Arranging furniture can be a daunting task. When you're faced with an empty room knowing how to fill it can seem overwhelming. But all you need to do is follow these common sense rules and you'll find that arranging furniture isn't so scary after all.
Choose a Focal Point
Never underestimate the power of a focal point. Sometimes they appear naturally as windows or built-in mantels, while other times you create them yourself, as with media units and televisions. Whatever your focal point is, make a decision and stick with it. You’ll want to arrange furniture around it as much as possible.
Don’t Push Furniture Against the Walls
The size of the room will dictate how far you can pull your furniture away from the walls, but even in a small space you’ll want to give pieces a little breathing room by allowing a few inches between the backs of furniture pieces and the walls. Despite popular belief, this little bit of space can actually make rooms feel bigger. Of course if you have a larger space feel free to arrange furniture in such a way that conversation areas are created in the middle of the room, leaving several feet between the walls and the furniture.
Create Conversation Areas
People should naturally be able to talk to each other without having to crane their necks or shout across the room. You want the sofas and chairs to face each other (not necessarily straight on, but close), and they should be close enough that you can have a natural conversation with the person seated across from you without having to raise your voice. If the room is too large, create multiple conversation areas.
Find Balance When Arranging Furniture
Balance is always important in decorating, and when it comes to arranging furniture and determining where to put items in your living room you’ll want to consider both size and placement of the various pieces. Don’t group all the large or small pieces in one area, or to one side of the room. This will make the space feel uneven. Also make sure there’s variety in the shapes. If you’ve got straight-lined seating consider a round coffee table – or vice versa.
Consider Traffic Flow
One of the most important things to consider when arranging furniture in any room is traffic flow. People should not be tripping over furniture, or each other, to pass through the room. Make sure there are a couple feet (give or take a few inches) between the coffee table and sofa, and between chairs. Create a clear path so people can walk from one end of the room to the other without difficulty.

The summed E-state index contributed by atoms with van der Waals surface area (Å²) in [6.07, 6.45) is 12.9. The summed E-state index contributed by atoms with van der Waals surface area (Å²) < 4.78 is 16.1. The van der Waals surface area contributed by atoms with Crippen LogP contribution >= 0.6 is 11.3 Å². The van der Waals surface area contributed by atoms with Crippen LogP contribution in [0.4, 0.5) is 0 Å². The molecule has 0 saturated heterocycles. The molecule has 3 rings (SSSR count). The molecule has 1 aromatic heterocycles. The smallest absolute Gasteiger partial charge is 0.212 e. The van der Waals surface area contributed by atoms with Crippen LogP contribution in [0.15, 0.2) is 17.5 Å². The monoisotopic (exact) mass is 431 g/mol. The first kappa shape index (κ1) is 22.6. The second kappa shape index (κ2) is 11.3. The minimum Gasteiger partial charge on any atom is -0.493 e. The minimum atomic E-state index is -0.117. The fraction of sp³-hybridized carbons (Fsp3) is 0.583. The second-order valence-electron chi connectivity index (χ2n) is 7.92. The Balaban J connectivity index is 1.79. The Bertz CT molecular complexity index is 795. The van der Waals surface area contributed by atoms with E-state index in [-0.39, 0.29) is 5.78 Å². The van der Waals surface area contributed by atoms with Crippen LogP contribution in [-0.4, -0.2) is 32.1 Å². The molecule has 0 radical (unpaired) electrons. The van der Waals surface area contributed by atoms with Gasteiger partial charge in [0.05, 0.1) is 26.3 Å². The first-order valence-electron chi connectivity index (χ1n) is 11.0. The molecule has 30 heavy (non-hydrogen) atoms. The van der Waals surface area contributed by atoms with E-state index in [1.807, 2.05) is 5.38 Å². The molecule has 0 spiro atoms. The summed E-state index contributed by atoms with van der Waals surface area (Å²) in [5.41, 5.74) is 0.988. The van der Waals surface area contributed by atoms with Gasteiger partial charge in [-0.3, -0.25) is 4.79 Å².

Area rugs belong under the furniture – all the furniture if you can manage it. Exposing some flooring around the edges of the room is fine, but when using an area rug you want to make sure it’s big enough that all the furniture in a seating arrangement can sit on it. At the very least you want the front legs of large pieces to sit on the rug (the backs can be on the floor if necessary).
When it comes to coffee tables, more often than not, bigger is better. A large coffee table in the middle of a seating area is great for both aesthetics and function. It acts like an anchor for the room and it leaves plenty of space for people to put down drinks or to display favored accessories. It’s also easier to access from all the seats around it. That said, make sure to leave enough room between seating and the coffee table for people to pass through (about 18"). And if you can’t find a suitable large coffee table, two smaller tables or other coffee table alternative can be a good substitute.
Put Tables at Arm’s Length
Every seat should have easy access to either a side table or coffee table. People shouldn’t have to get up out of their seats to put their drink down. When it comes to table height, side tables should be approximately the same height as the chair arms they’re next to (if that’s not possible, lower is better). When it comes to coffee tables, the height should be the same height as chair/sofa seats or lower.
Let There Be Light
Lighting is one of the most important elements of any room and it’s often not properly thought out. Always use a mix of overhead lighting, floor lamps and table lamps (and sconces if you can). A floor lamp looks great at the end of a sofa or behind an accent chair. Table lamps look lovely on side tables, shelves, and even mantels. Lighting needs to be placed at different levels in order to be properly balanced so use it liberally throughout your room.
Things that are hung on the wall, whether it’s art, mirrors, or sculptural objects, need to be placed in relation to the furniture. Don’t hang a tiny photo over the back of your sofa. Use either a large piece that is approximately two thirds the length of the sofa, or use a grouping of pieces. If you’re absolutely determined to use a particular piece of art and it’s too small, put it in a larger frame with a large matte around it. (For every problem there is a solution!).
When it comes to arranging furniture it's best to plan ahead. Either use an online floor planner or old-fashioned graph paper to sketch out your desired floor plan. It's the only surefire way to know whether or not things will fit the way you want.